If the party is made up of a Watchman (with armor and halberd), Mercenary (with armor and great weapon), Dockhand (with armor and great weapon), and a Mystic (without armor), the combats need to become more diverse and challenging.  <this is my current situation as I've lopped the limbs, burned bodies, and blasted holes in all the original characters of the group..they obviously were not aware of the loophole that is 'maximizing soak'  ;)

 

This begs a question:  Is there the social equivalent?  Can characters talk their enemies out of a combat in a round or two (rules as written), or is there no true equivalent-to-fighting mechanic for that yet? 

jh

 

 

..

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  In my games, so far, there is always a place in combat for social oriented characters.

I allow them to interact with NPC (possible allies, or enemies) with guile, leadership, intimidate checks… They can get the door of the keep open, or the bridge lowered, convince a npc to join /abandon the fight. They can lower the enemy morale (my combats typically end when the enemy is demoralized an runs)…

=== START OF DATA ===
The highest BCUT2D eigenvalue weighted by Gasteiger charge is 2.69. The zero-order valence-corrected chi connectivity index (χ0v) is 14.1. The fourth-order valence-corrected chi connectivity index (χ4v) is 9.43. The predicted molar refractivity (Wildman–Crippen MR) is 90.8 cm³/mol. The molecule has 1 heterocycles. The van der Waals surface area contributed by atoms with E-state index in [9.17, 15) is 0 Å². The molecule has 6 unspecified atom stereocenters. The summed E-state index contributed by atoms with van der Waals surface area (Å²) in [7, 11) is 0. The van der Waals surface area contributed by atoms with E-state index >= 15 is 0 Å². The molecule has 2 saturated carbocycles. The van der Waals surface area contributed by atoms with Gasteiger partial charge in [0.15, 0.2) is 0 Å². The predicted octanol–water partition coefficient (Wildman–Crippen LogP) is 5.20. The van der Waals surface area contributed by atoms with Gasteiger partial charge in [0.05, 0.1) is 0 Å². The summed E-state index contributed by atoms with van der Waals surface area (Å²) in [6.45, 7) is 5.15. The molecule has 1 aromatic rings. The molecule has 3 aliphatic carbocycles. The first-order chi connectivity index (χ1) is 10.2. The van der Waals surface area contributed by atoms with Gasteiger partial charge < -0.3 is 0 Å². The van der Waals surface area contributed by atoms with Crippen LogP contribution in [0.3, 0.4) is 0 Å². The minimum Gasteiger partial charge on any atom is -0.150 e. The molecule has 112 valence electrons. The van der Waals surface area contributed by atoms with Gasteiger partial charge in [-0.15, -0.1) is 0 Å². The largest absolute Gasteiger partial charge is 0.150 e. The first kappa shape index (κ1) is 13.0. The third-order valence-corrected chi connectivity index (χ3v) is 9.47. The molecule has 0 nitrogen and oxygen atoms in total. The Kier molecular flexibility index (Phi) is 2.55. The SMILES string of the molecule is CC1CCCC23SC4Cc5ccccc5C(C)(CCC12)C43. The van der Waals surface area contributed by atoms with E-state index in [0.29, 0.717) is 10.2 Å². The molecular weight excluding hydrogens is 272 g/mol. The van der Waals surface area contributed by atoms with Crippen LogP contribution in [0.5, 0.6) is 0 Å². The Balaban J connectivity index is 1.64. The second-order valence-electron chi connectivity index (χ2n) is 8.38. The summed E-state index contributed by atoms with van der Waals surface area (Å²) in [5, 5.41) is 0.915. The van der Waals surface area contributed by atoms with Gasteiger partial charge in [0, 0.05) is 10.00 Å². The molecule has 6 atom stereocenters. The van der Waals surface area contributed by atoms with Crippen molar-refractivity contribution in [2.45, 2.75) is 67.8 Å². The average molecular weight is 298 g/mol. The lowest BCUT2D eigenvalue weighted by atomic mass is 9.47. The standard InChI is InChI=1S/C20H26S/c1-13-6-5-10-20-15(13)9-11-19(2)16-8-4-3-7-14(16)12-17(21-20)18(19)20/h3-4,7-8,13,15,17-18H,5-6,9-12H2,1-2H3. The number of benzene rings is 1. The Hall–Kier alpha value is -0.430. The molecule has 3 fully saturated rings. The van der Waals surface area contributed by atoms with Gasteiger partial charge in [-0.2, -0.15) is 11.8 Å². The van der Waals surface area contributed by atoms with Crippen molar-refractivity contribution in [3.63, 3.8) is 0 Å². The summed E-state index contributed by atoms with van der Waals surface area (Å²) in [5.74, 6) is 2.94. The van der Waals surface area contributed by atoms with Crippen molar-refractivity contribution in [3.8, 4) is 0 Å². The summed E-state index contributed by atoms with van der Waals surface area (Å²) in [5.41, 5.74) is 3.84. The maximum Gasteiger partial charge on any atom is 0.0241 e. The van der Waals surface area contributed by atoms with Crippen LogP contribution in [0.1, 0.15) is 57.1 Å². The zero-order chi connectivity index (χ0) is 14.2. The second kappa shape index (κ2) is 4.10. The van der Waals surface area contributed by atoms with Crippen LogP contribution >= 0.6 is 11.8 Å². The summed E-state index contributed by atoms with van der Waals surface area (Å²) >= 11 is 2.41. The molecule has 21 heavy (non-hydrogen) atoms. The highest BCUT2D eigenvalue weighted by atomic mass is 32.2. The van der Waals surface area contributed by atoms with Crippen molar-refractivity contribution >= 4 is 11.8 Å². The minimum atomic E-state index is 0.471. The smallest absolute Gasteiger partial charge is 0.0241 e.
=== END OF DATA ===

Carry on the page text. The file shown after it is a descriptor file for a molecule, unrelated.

As for damage absortion (To + soak), for sure it is the most important factor in a combat. It could not be differently. The same way you have to have a good weapon to fight, you need a good armour to survive. The nimble kind o fighter has no place in a battle, may be in a 1 vs 1 duel, but for sure not in a battle field. Still, there are many action cards that ignore all or a partial amount of the armour soak (some even the To)

Remember also that WFRP 3rd ed allows you to stack all your defensive reaction cards against a single attack, so from time to time you can dodge /parry/ block / guard position /dirty tricks etc. and make your enemy fail the attack.